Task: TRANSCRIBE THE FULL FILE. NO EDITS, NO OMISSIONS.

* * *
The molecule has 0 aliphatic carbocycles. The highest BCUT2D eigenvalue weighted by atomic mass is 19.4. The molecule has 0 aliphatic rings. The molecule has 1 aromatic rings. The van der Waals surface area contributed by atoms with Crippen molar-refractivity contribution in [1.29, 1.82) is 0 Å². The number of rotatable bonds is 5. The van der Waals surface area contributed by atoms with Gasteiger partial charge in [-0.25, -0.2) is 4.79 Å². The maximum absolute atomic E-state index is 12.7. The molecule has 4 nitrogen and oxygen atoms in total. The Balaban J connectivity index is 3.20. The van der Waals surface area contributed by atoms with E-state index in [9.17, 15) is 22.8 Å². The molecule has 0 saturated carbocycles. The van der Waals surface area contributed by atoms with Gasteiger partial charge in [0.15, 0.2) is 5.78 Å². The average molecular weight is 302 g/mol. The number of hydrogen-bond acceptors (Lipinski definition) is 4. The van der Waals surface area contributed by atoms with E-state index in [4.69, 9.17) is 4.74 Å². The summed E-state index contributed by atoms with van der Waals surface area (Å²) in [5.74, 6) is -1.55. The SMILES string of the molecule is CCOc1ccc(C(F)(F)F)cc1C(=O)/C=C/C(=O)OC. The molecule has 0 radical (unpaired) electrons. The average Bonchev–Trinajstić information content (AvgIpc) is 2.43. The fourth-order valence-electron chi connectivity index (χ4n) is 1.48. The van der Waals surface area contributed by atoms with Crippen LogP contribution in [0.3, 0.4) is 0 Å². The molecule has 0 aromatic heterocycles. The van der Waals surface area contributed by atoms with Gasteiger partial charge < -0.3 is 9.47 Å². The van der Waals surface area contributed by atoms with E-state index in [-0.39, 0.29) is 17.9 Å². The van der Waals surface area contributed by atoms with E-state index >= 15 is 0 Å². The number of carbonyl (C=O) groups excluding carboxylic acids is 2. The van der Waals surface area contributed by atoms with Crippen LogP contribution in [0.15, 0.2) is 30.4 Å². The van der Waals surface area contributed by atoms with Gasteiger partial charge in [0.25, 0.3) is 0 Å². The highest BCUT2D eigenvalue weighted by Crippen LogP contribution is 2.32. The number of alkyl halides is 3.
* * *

The molecule has 0 aliphatic carbocycles. The highest BCUT2D eigenvalue weighted by atomic mass is 19.4. The molecule has 0 aliphatic rings. The molecule has 1 aromatic rings. The van der Waals surface area contributed by atoms with Crippen molar-refractivity contribution in [1.29, 1.82) is 0 Å². The number of rotatable bonds is 5. The van der Waals surface area contributed by atoms with Gasteiger partial charge in [-0.25, -0.2) is 4.79 Å². The maximum absolute atomic E-state index is 12.7. The molecule has 4 nitrogen and oxygen atoms in total. The Balaban J connectivity index is 3.20. The van der Waals surface area contributed by atoms with E-state index in [9.17, 15) is 22.8 Å². The molecule has 0 saturated carbocycles. The van der Waals surface area contributed by atoms with Gasteiger partial charge in [0.15, 0.2) is 5.78 Å². The average molecular weight is 302 g/mol. The number of hydrogen-bond acceptors (Lipinski definition) is 4. The van der Waals surface area contributed by atoms with E-state index in [4.69, 9.17) is 4.74 Å². The summed E-state index contributed by atoms with van der Waals surface area (Å²) in [5.74, 6) is -1.55. The SMILES string of the molecule is CCOc1ccc(C(F)(F)F)cc1C(=O)/C=C/C(=O)OC. The molecule has 0 radical (unpaired) electrons. The average Bonchev–Trinajstić information content (AvgIpc) is 2.43. The fourth-order valence-electron chi connectivity index (χ4n) is 1.48. The van der Waals surface area contributed by atoms with Crippen LogP contribution in [0.3, 0.4) is 0 Å². The molecule has 0 aromatic heterocycles. The van der Waals surface area contributed by atoms with Gasteiger partial charge < -0.3 is 9.47 Å². The van der Waals surface area contributed by atoms with E-state index in [-0.39, 0.29) is 17.9 Å². The van der Waals surface area contributed by atoms with E-state index >= 15 is 0 Å². The number of carbonyl (C=O) groups excluding carboxylic acids is 2. The van der Waals surface area contributed by atoms with Crippen LogP contribution in [0.15, 0.2) is 30.4 Å². The van der Waals surface area contributed by atoms with Gasteiger partial charge in [0.25, 0.3) is 0 Å². The highest BCUT2D eigenvalue weighted by Crippen LogP contribution is 2.32. The number of alkyl halides is 3.